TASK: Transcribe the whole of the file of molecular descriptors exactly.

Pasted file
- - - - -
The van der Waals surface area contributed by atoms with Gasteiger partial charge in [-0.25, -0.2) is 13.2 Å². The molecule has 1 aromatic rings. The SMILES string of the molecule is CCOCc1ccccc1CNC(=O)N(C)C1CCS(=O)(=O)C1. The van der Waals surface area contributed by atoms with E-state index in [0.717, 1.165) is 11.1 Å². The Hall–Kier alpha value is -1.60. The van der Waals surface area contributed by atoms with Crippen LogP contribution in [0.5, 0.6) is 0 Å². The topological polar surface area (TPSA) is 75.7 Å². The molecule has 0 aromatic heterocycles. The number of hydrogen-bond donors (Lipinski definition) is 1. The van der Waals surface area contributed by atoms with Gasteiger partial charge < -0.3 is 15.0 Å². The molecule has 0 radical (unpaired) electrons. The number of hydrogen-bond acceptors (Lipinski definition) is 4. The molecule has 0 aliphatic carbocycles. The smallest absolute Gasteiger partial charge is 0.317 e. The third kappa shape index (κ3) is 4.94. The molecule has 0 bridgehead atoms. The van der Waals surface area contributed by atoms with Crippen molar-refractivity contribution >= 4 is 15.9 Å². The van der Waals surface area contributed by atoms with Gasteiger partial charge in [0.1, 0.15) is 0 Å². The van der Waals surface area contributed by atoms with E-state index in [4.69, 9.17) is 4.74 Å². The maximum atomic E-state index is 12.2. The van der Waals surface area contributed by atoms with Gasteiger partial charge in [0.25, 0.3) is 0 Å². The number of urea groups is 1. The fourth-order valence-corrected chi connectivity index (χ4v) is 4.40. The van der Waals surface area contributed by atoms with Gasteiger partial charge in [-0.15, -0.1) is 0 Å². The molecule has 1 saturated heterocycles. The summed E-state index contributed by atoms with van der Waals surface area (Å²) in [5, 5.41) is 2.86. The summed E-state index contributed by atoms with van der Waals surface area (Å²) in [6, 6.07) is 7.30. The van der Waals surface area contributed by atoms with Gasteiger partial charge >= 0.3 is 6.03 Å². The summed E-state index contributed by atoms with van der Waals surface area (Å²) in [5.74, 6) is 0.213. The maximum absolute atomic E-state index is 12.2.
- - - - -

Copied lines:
The van der Waals surface area contributed by atoms with Gasteiger partial charge in [-0.25, -0.2) is 13.2 Å². The molecule has 1 aromatic rings. The SMILES string of the molecule is CCOCc1ccccc1CNC(=O)N(C)C1CCS(=O)(=O)C1. The van der Waals surface area contributed by atoms with E-state index in [0.717, 1.165) is 11.1 Å². The Hall–Kier alpha value is -1.60. The van der Waals surface area contributed by atoms with Crippen LogP contribution in [0.5, 0.6) is 0 Å². The topological polar surface area (TPSA) is 75.7 Å². The molecule has 0 aromatic heterocycles. The number of hydrogen-bond donors (Lipinski definition) is 1. The van der Waals surface area contributed by atoms with Gasteiger partial charge < -0.3 is 15.0 Å². The molecule has 0 radical (unpaired) electrons. The number of hydrogen-bond acceptors (Lipinski definition) is 4. The molecule has 0 aliphatic carbocycles. The smallest absolute Gasteiger partial charge is 0.317 e. The third kappa shape index (κ3) is 4.94. The molecule has 0 bridgehead atoms. The van der Waals surface area contributed by atoms with Crippen molar-refractivity contribution >= 4 is 15.9 Å². The van der Waals surface area contributed by atoms with Gasteiger partial charge in [0.1, 0.15) is 0 Å². The van der Waals surface area contributed by atoms with E-state index in [4.69, 9.17) is 4.74 Å². The maximum atomic E-state index is 12.2. The van der Waals surface area contributed by atoms with Gasteiger partial charge in [0.25, 0.3) is 0 Å². The number of urea groups is 1. The fourth-order valence-corrected chi connectivity index (χ4v) is 4.40. The van der Waals surface area contributed by atoms with Gasteiger partial charge in [-0.15, -0.1) is 0 Å². The molecule has 1 saturated heterocycles. The summed E-state index contributed by atoms with van der Waals surface area (Å²) in [5, 5.41) is 2.86. The summed E-state index contributed by atoms with van der Waals surface area (Å²) in [6, 6.07) is 7.30. The van der Waals surface area contributed by atoms with Gasteiger partial charge >= 0.3 is 6.03 Å². The summed E-state index contributed by atoms with van der Waals surface area (Å²) in [5.74, 6) is 0.213. The maximum absolute atomic E-state index is 12.2.